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Goats of Glacier offers chance to spend time with the animals

by SUMMER ZALESKY Daily Inter Lake
| June 30, 2024 12:00 AM

Many people find a love for agriculture because it's the family trade, but for Carter Harris, the love was innate.  

Though Carter’s dad Dustin Harris is in real estate, he said “The kid was born with cowboy boots on.” 

But during Carter’s years of working on different farms and ranches, he noticed a lack of agricultural literacy, and in an effort to teach people more about farming, Carter and Dustin combined their passions to open Goats of Glacier.  

The working farm is a hands-on experience for locals and tourists to learn about where food comes from, try out daily chores like milking and brushing the animals, and pet farm animals for potentially the first time. 

“We’ve had people who have never seen a chicken in real life before,” said Dustin. “Our biggest driver is education and helping people understand how a farm works, what sustainable farming is, how to care for animals, and to learn about the circle of life.” 

The farm has goats, mini Highland cows, alpacas, chickens, and a great pyrenes named Sadie. While it's not in bloom yet, Goats of Glacier will also be home to a garden with sunflowers, pumpkins, and other vegetables.  

“I couldn’t be the manager of this alone,” said Dustin. “Carter dove right into learning about goats and read all the books and got all the knowledge. This wouldn't work without somebody that knew what he was doing.” 

Though education is at the forefront of their mission, the Harrises have found ways to sneak in elements of entertainment such as a gift shop, bounce house for kids, and a chance to experience goat yoga. 

“Goats can climb amazing things and they have no fear so they will climb up on people as well. We will use the smaller goats for goat yoga like the Nigerian Dwarfs and Pygmy goats,” said Dustin. “We’re mixing the holistic health side with a fun playful side.” 

Some people who have never tried goat yoga before find that goat yoga is a great foot in the door.  

The farm’s larger goats, some of which are around 300 pounds, can be used as pack animals for longer hiking excursions and the Harrises are currently working to get permits through the National Forest Service to rent their goats out. Dustin said that since goats can carry one-third of their body weight and do not need to be led the way a mule or horse does, many people use goats to explore deeper into the backcountry.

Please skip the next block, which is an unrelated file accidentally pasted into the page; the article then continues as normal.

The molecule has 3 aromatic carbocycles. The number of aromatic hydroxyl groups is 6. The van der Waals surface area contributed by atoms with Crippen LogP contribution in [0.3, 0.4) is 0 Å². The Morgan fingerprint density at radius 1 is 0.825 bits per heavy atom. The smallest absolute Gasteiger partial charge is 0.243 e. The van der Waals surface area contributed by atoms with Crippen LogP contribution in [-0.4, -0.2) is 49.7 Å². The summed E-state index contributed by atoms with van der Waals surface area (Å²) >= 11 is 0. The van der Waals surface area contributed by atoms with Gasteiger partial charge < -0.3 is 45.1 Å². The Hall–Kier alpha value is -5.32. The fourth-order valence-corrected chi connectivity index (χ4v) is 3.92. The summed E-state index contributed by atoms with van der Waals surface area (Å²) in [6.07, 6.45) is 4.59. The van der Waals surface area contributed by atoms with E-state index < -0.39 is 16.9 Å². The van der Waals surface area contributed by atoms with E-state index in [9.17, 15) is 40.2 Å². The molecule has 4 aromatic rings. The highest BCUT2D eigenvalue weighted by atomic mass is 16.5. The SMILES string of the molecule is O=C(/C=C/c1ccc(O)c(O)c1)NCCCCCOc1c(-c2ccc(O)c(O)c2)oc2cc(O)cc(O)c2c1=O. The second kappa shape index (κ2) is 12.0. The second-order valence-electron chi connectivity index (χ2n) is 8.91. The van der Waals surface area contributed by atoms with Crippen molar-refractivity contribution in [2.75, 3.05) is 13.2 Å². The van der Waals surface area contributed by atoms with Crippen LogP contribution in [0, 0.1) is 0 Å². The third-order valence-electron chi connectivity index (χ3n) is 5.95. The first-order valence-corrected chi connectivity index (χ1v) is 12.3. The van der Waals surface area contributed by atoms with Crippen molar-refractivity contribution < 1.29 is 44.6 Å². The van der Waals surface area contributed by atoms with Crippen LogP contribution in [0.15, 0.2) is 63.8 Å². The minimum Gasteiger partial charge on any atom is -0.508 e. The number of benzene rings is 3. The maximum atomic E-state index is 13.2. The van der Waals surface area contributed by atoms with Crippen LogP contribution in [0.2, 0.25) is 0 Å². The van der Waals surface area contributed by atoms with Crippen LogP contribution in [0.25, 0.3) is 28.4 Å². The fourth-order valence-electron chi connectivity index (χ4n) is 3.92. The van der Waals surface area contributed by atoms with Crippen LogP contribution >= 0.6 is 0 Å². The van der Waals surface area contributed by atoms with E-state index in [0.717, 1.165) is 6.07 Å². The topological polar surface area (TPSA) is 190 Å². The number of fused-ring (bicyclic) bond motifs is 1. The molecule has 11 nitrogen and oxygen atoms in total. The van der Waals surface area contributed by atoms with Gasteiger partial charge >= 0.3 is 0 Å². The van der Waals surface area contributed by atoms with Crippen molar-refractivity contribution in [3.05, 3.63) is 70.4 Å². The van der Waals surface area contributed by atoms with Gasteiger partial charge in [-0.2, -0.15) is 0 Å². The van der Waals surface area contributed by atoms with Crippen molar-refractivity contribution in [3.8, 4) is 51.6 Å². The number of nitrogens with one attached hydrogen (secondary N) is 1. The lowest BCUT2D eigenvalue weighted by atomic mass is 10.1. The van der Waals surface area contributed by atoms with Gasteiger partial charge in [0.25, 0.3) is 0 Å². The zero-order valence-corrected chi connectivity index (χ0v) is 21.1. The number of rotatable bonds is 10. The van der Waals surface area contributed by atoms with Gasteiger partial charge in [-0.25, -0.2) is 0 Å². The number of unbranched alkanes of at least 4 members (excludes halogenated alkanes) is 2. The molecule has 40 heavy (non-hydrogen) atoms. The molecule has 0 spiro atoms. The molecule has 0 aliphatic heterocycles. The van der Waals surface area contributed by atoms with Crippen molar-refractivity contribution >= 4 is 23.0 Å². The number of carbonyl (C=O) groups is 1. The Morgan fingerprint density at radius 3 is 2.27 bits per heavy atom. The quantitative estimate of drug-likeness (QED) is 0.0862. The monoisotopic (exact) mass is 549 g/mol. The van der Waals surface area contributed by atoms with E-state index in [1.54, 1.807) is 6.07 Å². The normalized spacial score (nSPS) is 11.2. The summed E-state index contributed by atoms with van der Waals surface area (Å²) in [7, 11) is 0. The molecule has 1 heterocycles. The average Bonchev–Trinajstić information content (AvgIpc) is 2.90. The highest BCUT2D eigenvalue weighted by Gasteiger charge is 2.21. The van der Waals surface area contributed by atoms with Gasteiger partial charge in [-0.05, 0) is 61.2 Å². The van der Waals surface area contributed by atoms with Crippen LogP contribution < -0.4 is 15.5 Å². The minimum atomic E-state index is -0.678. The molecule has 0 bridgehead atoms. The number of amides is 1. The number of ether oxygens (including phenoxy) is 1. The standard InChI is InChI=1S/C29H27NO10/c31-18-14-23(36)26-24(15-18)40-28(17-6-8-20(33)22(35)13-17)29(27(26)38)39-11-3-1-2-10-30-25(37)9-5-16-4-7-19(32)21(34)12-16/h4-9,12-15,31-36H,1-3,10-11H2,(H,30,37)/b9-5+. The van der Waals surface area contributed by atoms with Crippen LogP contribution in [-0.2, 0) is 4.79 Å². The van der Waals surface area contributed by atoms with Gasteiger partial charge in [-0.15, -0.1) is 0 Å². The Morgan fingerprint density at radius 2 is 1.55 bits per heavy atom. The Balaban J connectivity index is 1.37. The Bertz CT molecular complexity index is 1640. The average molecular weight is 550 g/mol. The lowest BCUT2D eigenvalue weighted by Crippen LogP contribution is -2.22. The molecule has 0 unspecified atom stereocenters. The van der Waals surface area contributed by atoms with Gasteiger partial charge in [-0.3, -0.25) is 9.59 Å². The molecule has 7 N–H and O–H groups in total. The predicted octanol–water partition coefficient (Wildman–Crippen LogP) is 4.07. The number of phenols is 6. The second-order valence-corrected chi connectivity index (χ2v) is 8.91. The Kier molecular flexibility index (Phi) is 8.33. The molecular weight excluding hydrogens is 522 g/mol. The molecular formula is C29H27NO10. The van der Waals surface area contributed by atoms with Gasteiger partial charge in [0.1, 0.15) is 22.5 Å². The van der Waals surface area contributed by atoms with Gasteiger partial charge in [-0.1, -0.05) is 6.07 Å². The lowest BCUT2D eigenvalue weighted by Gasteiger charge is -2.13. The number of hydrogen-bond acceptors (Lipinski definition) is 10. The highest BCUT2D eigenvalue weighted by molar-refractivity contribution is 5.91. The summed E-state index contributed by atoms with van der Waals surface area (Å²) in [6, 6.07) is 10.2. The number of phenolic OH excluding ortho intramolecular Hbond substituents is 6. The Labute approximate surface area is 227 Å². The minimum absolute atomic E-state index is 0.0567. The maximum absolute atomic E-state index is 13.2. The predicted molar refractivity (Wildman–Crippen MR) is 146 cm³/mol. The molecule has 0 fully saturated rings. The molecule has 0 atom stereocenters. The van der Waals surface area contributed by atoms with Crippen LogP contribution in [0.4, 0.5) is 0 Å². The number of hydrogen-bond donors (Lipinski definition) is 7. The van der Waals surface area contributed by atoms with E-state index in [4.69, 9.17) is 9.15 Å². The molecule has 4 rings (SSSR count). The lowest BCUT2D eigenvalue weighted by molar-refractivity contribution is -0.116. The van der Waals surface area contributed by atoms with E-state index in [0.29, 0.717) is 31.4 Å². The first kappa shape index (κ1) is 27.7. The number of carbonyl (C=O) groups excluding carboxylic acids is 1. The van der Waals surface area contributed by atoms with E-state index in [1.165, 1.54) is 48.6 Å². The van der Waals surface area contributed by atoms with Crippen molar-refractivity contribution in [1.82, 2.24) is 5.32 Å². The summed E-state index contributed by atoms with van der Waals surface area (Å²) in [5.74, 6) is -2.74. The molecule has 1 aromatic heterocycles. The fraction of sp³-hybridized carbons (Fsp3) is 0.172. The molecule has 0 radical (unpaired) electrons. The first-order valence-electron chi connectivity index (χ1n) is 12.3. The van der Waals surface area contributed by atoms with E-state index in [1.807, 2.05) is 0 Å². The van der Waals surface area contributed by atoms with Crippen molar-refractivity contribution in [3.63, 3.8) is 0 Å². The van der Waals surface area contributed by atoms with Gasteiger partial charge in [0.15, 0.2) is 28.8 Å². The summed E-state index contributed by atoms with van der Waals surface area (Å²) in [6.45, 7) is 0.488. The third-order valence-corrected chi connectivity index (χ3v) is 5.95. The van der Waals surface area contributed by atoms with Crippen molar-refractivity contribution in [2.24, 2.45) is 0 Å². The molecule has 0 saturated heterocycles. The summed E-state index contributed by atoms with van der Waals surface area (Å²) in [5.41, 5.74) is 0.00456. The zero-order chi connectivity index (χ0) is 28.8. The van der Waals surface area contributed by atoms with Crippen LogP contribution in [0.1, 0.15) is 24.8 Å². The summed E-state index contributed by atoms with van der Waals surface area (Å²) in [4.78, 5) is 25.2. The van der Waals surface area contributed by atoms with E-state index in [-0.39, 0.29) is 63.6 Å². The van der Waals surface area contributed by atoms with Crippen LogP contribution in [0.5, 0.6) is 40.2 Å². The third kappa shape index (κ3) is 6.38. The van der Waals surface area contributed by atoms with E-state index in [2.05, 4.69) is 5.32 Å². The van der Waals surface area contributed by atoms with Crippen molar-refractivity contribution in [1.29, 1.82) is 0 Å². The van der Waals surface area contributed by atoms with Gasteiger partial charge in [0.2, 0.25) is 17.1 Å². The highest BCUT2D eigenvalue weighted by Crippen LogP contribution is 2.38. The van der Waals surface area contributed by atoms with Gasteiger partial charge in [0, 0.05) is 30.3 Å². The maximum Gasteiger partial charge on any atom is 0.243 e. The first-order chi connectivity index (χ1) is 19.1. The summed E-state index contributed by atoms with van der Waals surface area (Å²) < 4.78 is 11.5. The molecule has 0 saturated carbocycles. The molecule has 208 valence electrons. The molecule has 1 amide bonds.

“We see people using six to 10 goats in the backcountry and they’ll follow you without having to string them up,” Dustin explained. “They’re like golden retrievers. They love being with people. And while a loud noise in a mule camp would send those mules running and you might spend the whole day looking for them, a loud noise in a goat pack camp would send them running straight to you.”

The Harrises have big plans for the space and hope to host events like weddings, reunions, and retreats in the future. To start, a mobile food truck will be on the premises until they can build their own eatery where they envision a farm to table experience.  

“I’m excited to get to work,” said Carter. “Everyone has been really supportive.” 

“We want people to come and have a farm experience, whatever that means to them,” Dustin added. “Whatever your comfort level is, we want you to walk away and say, ‘Wow that was amazing.’” 

Guests can choose from general admission or VIP tickets, both of which include two-day access. With the VIP ticket entry, guests also receive the opportunity to feed the animals, help with farm work as needed and guided entry to get up close with the cows, alpacas, chickens, and larger goats.  

Goats of Glacier is located at 220 Seville Lane in Coram and can be contacted by phone at 406-282-1002. To learn more, visit goatsofglacier.com.  

    A goat at Goats of Glacier in Coram. The spot allows for a hands-on experience with the goats from trying out daily chores to petting the animals. (Courtesy photo)
 
 
    A goat at Goats of Glacier in Coram. The spot allows for a hands-on experience with the goats from trying out daily chores to petting the animals. (Courtesy photo)